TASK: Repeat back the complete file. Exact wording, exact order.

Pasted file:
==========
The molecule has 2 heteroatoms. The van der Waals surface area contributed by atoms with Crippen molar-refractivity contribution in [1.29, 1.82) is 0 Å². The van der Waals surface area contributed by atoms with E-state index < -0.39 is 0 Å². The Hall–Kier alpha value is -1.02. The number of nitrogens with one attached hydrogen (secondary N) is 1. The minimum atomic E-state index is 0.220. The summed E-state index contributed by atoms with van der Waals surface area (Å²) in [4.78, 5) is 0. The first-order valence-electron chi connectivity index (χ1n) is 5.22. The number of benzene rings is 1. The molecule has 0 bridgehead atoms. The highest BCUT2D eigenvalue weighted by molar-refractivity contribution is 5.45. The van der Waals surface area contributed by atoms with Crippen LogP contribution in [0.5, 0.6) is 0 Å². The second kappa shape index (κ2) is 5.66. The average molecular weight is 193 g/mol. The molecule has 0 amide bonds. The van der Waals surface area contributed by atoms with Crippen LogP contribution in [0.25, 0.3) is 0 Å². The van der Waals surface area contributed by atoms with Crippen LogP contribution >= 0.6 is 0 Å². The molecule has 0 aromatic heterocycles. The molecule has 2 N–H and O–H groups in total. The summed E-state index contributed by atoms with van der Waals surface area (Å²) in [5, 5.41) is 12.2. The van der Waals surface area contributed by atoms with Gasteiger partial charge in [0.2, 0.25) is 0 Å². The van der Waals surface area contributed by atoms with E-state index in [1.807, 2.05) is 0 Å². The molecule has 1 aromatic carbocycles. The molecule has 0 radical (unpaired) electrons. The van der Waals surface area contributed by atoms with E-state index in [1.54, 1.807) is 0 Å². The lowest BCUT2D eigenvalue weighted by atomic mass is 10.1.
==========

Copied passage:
The molecule has 2 heteroatoms. The van der Waals surface area contributed by atoms with Crippen molar-refractivity contribution in [1.29, 1.82) is 0 Å². The van der Waals surface area contributed by atoms with E-state index < -0.39 is 0 Å². The Hall–Kier alpha value is -1.02. The number of nitrogens with one attached hydrogen (secondary N) is 1. The minimum atomic E-state index is 0.220. The summed E-state index contributed by atoms with van der Waals surface area (Å²) in [4.78, 5) is 0. The first-order valence-electron chi connectivity index (χ1n) is 5.22. The number of benzene rings is 1. The molecule has 0 bridgehead atoms. The highest BCUT2D eigenvalue weighted by molar-refractivity contribution is 5.45. The van der Waals surface area contributed by atoms with Crippen LogP contribution in [0.5, 0.6) is 0 Å². The second kappa shape index (κ2) is 5.66. The average molecular weight is 193 g/mol. The molecule has 0 amide bonds. The van der Waals surface area contributed by atoms with Crippen LogP contribution in [0.25, 0.3) is 0 Å². The van der Waals surface area contributed by atoms with Crippen LogP contribution >= 0.6 is 0 Å². The molecule has 0 aromatic heterocycles. The molecule has 2 N–H and O–H groups in total. The summed E-state index contributed by atoms with van der Waals surface area (Å²) in [5, 5.41) is 12.2. The van der Waals surface area contributed by atoms with Gasteiger partial charge in [0.2, 0.25) is 0 Å². The van der Waals surface area contributed by atoms with E-state index in [1.807, 2.05) is 0 Å². The molecule has 1 aromatic carbocycles. The molecule has 0 radical (unpaired) electrons. The van der Waals surface area contributed by atoms with E-state index in [1.54, 1.807) is 0 Å². The lowest BCUT2D eigenvalue weighted by atomic mass is 10.1.